[adsenseyu1]Tax Debt Help Offer in Compromise

 

Offer in Compromise:

The Offer in Compromise is a great program that the IRS has in place for people that simply do not have the ability to repay their tax debt.  The OIC allows them to pay a much smaller percentage of what they owe. This program is based on their ability to pay and not the amount they owe to the IRS.

Sounds great, doesn’t it!  The problem is that trying to do this yourself often results in failure.  More than 85% of taxpayers who submit the forms to the IRS for and Offer in Compromise are rejected. You need to know which of the Offer in Compromise types  is your best bet to gain approval.

There are three different types of Offer in Compromise you may qualify for.

  1. Doubt as to Collectability – You are unable to pay!  Serious doubt exists that you, the taxpayer, will ever be able to pay the full amount of the tax liability that the IRS says you owe within the remainder of the statutory period for collection.    Example:   You as a taxpayer owes $25,000.  You agree that this tax amount is correct, but your monthly income does not meet your necessary living expenses.  You do not own any real property and do not have the ability to fully pay the liability now or through any monthly installments.
  2. Doubt as to Liability – “Hey, this is not my tax debt!”  There is a legitimate doubt about if the assessed tax liability is, indeed, correct.  The possible reasons to submit a doubt as to liability offer include: (1) the examiner made a mistake interpreting the law (2) the examiner failed to consider the taxpayer’s evidence or (3) the taxpayer has new evidence.
  3. Effective Tax Administration – “Special Circumstances”  So you have agreed that the tax debt is correct and the IRS has decided there is potential to collect the full amount of the tax owed.  However,  an exceptional circumstance exists that would still allow the IRS to consider an OIC. To be eligible for compromise under Effective Tax Administration, you as a taxpayer, must demonstrate that the collection of the tax debt would create an economic hardship or would be unfair and inequitable.   Example:  You have assets that are sufficient to cover the tax liability the IRS says you owe but you are going to need those assets to help pay for the medical care of a child that is ill.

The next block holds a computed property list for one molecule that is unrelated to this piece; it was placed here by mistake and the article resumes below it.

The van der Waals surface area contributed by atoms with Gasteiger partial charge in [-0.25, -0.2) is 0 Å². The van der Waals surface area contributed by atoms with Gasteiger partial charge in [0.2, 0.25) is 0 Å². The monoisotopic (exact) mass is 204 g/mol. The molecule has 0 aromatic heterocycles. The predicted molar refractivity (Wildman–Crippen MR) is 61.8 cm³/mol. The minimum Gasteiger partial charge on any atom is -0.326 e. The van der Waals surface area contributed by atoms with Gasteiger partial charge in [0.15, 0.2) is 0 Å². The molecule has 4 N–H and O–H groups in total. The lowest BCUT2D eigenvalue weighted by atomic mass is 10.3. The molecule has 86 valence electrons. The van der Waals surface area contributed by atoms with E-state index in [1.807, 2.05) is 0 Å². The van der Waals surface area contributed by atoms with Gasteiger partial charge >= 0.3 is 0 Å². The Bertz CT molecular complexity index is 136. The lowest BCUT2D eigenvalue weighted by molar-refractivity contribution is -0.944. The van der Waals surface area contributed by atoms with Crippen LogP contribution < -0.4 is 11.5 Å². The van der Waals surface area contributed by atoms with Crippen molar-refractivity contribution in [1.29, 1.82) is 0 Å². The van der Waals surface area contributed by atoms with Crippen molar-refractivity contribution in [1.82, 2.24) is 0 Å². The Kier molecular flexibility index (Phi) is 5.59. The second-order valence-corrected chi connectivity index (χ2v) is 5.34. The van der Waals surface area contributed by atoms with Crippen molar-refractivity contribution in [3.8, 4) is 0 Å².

One other thing.  The Offer in Compromise is what most of the so called Tax Relief Firms advertise.  This is the program that you may have read about where you can supposedly settle your IRS debt by “paying pennies on the dollar”.  The IRS, on average, resolves less than one percent of the balances due through this program.  They consider it a last resort method of collection.

Many of the programs that are available to taxpayers can be done on your own.  It is my opinion that submitting on Offer in Compromise should normally be done by a trained tax professional.  You have to know what the IRS is going to be looking at.  There are simply too many things that can go wrong with you trying to do this yourself and you only get one shot at this.  Make sure it is done correctly.   An accepted offer in Compromise historically reduces the amount you owe between 35% and 80%.

If you need help with this I can recommend people that will be able to do this right the first time.

IRS Tax Debt Help